> Therefore many of us try to
> maintain user's freedom to manage their own affairs, have access
> to services large and small (with HTTPS and Tor), and put up with
> a little spam in our so found tiramisu :)

I've never said you should not be allowed to do so. I'm ok with your using TOR. But you've been complaining that people block by IP which as far as I can tell does nothing more than inconvenience you. 

I'm explaining to you why other people might block by IP and include TOR in those blocks.  I think you should be free to manage your own affairs and use Tor assuming those inconvenience that might arise as a result of your choices. 

I think bloggers, web site owners and service providers should be equally free to decide to protect themselves from floods of bruteforce attacks on wp-login.php , swarms of scrapers making 10 requests a second  preventing their server logs from filling up with requests for plugin vulnerabilities or RFI attack/SQL injection attacks. IP blocks are a tool that can greatly reduce the bombardment. It can't be used alone, but it is somewhat effective.   If they happen to block you on TOR, that's a risk some are willing to take. As they have no obligation whatsoever toward you, you may be annoyed, but you aren't being injured any more than if you were not served pancakes at the IHOP simply because you requested the restaurant accept payment by check without requiring a valid ID.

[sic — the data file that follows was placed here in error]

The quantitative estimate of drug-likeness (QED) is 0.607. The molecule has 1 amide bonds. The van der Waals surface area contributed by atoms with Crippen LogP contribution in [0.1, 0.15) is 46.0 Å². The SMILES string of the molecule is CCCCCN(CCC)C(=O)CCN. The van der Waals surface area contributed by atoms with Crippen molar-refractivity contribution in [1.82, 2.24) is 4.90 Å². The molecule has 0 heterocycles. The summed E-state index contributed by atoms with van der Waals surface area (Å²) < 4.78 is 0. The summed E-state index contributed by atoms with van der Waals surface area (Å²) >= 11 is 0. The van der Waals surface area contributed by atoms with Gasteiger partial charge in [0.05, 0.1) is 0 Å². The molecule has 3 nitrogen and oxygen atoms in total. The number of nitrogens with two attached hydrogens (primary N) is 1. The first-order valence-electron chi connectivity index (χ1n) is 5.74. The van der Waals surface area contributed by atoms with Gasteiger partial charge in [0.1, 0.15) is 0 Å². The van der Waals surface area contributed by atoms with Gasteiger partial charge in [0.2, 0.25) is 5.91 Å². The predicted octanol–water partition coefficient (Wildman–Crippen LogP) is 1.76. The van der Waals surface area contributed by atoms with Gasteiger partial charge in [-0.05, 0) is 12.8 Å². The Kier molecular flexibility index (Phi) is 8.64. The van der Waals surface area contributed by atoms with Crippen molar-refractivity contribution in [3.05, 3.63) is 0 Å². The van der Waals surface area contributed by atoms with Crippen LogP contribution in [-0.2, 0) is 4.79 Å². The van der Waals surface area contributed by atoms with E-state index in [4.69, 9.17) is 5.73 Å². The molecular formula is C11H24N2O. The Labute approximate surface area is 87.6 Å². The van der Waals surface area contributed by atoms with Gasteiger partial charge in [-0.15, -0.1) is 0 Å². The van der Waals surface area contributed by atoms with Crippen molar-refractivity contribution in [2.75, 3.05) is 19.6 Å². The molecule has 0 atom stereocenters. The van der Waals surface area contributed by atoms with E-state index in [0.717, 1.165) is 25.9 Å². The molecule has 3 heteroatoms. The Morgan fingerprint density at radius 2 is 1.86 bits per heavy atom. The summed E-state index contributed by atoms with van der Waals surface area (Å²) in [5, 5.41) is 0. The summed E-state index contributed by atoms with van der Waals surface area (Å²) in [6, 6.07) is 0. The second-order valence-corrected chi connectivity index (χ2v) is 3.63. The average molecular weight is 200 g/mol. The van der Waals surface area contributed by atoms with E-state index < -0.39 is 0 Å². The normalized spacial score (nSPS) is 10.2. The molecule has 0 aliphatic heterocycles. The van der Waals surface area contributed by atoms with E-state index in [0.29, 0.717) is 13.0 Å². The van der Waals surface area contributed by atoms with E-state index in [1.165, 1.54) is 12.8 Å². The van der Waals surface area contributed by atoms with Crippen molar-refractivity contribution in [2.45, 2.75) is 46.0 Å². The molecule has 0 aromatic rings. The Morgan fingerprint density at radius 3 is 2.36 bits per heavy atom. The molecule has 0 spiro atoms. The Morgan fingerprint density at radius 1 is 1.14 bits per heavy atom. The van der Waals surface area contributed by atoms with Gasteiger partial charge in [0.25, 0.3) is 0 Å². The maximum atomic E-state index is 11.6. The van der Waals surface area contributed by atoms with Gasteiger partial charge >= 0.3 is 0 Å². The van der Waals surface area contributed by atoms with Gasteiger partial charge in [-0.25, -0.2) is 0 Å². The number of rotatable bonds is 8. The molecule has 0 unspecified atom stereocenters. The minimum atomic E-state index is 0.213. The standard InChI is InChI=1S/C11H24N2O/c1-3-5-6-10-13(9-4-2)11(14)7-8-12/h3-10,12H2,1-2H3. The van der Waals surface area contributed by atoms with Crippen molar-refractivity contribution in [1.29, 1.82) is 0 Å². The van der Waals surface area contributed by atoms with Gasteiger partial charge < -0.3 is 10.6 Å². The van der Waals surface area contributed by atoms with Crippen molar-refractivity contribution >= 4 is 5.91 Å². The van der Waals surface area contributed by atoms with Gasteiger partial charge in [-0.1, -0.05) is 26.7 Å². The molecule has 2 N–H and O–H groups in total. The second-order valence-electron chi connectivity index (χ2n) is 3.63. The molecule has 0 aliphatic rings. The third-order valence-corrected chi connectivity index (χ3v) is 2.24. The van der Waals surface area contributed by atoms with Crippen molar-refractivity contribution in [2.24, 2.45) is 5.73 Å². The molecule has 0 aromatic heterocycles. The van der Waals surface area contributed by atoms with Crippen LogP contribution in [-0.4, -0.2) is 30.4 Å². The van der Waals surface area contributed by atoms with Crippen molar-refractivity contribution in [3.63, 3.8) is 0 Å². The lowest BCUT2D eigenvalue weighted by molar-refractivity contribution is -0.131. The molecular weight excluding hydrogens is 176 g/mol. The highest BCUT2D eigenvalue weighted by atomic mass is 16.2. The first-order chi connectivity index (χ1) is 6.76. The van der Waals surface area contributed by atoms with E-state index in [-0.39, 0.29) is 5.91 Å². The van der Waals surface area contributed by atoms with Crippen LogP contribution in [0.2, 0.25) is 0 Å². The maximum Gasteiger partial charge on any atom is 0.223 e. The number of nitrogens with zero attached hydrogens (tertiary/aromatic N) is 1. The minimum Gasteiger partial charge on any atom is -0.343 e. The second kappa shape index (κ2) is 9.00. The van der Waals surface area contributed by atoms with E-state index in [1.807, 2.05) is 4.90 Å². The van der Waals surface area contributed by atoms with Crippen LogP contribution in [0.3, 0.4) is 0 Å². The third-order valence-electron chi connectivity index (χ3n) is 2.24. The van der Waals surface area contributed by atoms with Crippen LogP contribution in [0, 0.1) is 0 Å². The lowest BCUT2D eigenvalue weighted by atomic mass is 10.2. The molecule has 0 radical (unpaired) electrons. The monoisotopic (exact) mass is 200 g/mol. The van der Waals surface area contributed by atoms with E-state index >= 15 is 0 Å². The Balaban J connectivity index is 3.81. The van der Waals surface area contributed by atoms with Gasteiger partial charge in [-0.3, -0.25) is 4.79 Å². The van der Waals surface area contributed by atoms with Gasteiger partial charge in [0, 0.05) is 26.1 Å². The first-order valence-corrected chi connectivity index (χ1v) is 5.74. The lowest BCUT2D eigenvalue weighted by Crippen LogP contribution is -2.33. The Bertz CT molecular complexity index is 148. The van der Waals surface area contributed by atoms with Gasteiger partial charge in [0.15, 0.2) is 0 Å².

It's fine to insinuate the reason you aren't being served the internet equivalent of pancakes you feel you deserve is that the restaurant owner is trying to keep mere spam out of the tiramisu. But your misunderstanding or misrepresenting the very real issues that causing people to ban by IP isn't going to persuade anyone to stop doing it. It isn't going to make them feel remotely stupid for blocking by IP or blocking Tor.  You can yap about your need or right for privacy all you want. But those services that are trying to protect against RFI attacks or falling prey to zero day vulnerabilities are going to ban by IP focusing on IPs in ranges that are attractive to those who wish to do these things and which have been used to do these things. 

Until better ways exist, that's going to include blocking TOR.